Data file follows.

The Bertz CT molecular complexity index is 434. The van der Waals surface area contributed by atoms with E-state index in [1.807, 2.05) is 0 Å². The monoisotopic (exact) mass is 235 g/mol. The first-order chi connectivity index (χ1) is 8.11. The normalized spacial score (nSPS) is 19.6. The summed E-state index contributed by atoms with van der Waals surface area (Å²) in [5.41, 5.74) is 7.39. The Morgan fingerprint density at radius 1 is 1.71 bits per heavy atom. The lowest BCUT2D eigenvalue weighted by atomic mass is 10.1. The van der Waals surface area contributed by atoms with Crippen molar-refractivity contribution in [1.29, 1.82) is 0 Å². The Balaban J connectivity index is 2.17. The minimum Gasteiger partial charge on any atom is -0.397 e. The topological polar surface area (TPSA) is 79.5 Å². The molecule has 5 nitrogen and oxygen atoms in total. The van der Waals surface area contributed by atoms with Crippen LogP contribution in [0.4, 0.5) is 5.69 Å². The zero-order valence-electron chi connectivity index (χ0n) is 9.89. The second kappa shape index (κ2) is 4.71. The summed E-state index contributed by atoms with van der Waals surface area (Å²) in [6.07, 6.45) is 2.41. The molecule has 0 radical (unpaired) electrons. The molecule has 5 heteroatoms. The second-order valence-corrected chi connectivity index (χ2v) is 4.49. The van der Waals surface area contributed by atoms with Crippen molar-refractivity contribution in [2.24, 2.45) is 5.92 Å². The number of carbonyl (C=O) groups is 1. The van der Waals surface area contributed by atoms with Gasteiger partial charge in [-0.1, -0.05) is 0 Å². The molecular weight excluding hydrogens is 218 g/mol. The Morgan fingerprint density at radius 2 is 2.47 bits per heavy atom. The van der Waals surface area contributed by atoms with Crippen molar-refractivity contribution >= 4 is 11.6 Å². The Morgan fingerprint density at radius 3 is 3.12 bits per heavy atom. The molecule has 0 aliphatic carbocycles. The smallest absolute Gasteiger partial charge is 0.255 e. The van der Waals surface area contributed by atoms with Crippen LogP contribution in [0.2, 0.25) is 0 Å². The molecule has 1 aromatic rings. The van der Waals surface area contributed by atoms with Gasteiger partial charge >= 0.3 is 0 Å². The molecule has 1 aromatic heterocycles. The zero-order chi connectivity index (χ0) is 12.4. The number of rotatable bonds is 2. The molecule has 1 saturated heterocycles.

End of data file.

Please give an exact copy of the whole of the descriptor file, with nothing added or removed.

The Bertz CT molecular complexity index is 434. The van der Waals surface area contributed by atoms with E-state index in [1.807, 2.05) is 0 Å². The monoisotopic (exact) mass is 235 g/mol. The first-order chi connectivity index (χ1) is 8.11. The normalized spacial score (nSPS) is 19.6. The summed E-state index contributed by atoms with van der Waals surface area (Å²) in [5.41, 5.74) is 7.39. The Morgan fingerprint density at radius 1 is 1.71 bits per heavy atom. The lowest BCUT2D eigenvalue weighted by atomic mass is 10.1. The van der Waals surface area contributed by atoms with Crippen molar-refractivity contribution in [1.29, 1.82) is 0 Å². The Balaban J connectivity index is 2.17. The minimum Gasteiger partial charge on any atom is -0.397 e. The topological polar surface area (TPSA) is 79.5 Å². The molecule has 5 nitrogen and oxygen atoms in total. The van der Waals surface area contributed by atoms with Crippen LogP contribution in [0.4, 0.5) is 5.69 Å². The zero-order valence-electron chi connectivity index (χ0n) is 9.89. The second kappa shape index (κ2) is 4.71. The summed E-state index contributed by atoms with van der Waals surface area (Å²) in [6.07, 6.45) is 2.41. The molecule has 0 radical (unpaired) electrons. The molecule has 5 heteroatoms. The second-order valence-corrected chi connectivity index (χ2v) is 4.49. The van der Waals surface area contributed by atoms with Crippen molar-refractivity contribution in [2.24, 2.45) is 5.92 Å². The number of carbonyl (C=O) groups is 1. The van der Waals surface area contributed by atoms with Gasteiger partial charge in [-0.1, -0.05) is 0 Å². The molecular weight excluding hydrogens is 218 g/mol. The Morgan fingerprint density at radius 2 is 2.47 bits per heavy atom. The van der Waals surface area contributed by atoms with Crippen molar-refractivity contribution >= 4 is 11.6 Å². The Morgan fingerprint density at radius 3 is 3.12 bits per heavy atom. The molecule has 0 aliphatic carbocycles. The smallest absolute Gasteiger partial charge is 0.255 e. The van der Waals surface area contributed by atoms with Crippen LogP contribution in [0.2, 0.25) is 0 Å². The molecule has 1 aromatic rings. The van der Waals surface area contributed by atoms with Gasteiger partial charge >= 0.3 is 0 Å². The molecule has 1 aromatic heterocycles. The zero-order chi connectivity index (χ0) is 12.4. The number of rotatable bonds is 2. The molecule has 1 saturated heterocycles.